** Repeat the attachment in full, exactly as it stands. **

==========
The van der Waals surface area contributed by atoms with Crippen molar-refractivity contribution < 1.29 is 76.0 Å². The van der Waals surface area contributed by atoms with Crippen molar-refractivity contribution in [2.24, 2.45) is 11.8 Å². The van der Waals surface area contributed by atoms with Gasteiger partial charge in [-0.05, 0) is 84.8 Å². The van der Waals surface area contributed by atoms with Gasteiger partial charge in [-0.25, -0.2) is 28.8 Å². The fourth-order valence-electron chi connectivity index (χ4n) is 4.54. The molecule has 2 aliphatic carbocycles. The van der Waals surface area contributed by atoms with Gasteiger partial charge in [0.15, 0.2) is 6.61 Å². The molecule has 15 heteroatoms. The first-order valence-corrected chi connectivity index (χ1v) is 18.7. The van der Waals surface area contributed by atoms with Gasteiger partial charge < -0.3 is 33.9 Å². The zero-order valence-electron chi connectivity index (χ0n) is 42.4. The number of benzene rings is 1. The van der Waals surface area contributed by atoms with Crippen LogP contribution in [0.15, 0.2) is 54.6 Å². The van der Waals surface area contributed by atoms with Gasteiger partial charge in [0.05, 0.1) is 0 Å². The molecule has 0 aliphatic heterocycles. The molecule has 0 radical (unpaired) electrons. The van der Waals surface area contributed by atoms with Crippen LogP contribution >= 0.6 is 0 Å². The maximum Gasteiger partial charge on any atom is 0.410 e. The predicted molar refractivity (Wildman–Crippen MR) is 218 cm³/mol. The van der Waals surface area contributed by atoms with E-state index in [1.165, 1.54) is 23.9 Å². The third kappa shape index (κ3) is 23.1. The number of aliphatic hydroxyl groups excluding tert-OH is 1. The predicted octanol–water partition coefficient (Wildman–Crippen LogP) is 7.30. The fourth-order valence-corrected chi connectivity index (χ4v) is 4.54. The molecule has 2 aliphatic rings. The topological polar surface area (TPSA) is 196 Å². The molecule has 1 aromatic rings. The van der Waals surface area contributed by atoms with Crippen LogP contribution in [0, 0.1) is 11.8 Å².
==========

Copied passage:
The van der Waals surface area contributed by atoms with Crippen molar-refractivity contribution < 1.29 is 76.0 Å². The van der Waals surface area contributed by atoms with Crippen molar-refractivity contribution in [2.24, 2.45) is 11.8 Å². The van der Waals surface area contributed by atoms with Gasteiger partial charge in [-0.05, 0) is 84.8 Å². The van der Waals surface area contributed by atoms with Gasteiger partial charge in [-0.25, -0.2) is 28.8 Å². The fourth-order valence-electron chi connectivity index (χ4n) is 4.54. The molecule has 2 aliphatic carbocycles. The van der Waals surface area contributed by atoms with Gasteiger partial charge in [0.15, 0.2) is 6.61 Å². The molecule has 15 heteroatoms. The first-order valence-corrected chi connectivity index (χ1v) is 18.7. The van der Waals surface area contributed by atoms with Gasteiger partial charge < -0.3 is 33.9 Å². The zero-order valence-electron chi connectivity index (χ0n) is 42.4. The number of benzene rings is 1. The van der Waals surface area contributed by atoms with Crippen LogP contribution in [0.15, 0.2) is 54.6 Å². The van der Waals surface area contributed by atoms with Gasteiger partial charge in [0.05, 0.1) is 0 Å². The molecule has 0 aliphatic heterocycles. The molecule has 0 radical (unpaired) electrons. The van der Waals surface area contributed by atoms with Crippen LogP contribution >= 0.6 is 0 Å². The maximum Gasteiger partial charge on any atom is 0.410 e. The predicted molar refractivity (Wildman–Crippen MR) is 218 cm³/mol. The van der Waals surface area contributed by atoms with E-state index in [1.165, 1.54) is 23.9 Å². The third kappa shape index (κ3) is 23.1. The number of aliphatic hydroxyl groups excluding tert-OH is 1. The predicted octanol–water partition coefficient (Wildman–Crippen LogP) is 7.30. The fourth-order valence-corrected chi connectivity index (χ4v) is 4.54. The molecule has 2 aliphatic rings. The topological polar surface area (TPSA) is 196 Å². The molecule has 1 aromatic rings. The van der Waals surface area contributed by atoms with Crippen LogP contribution in [0, 0.1) is 11.8 Å².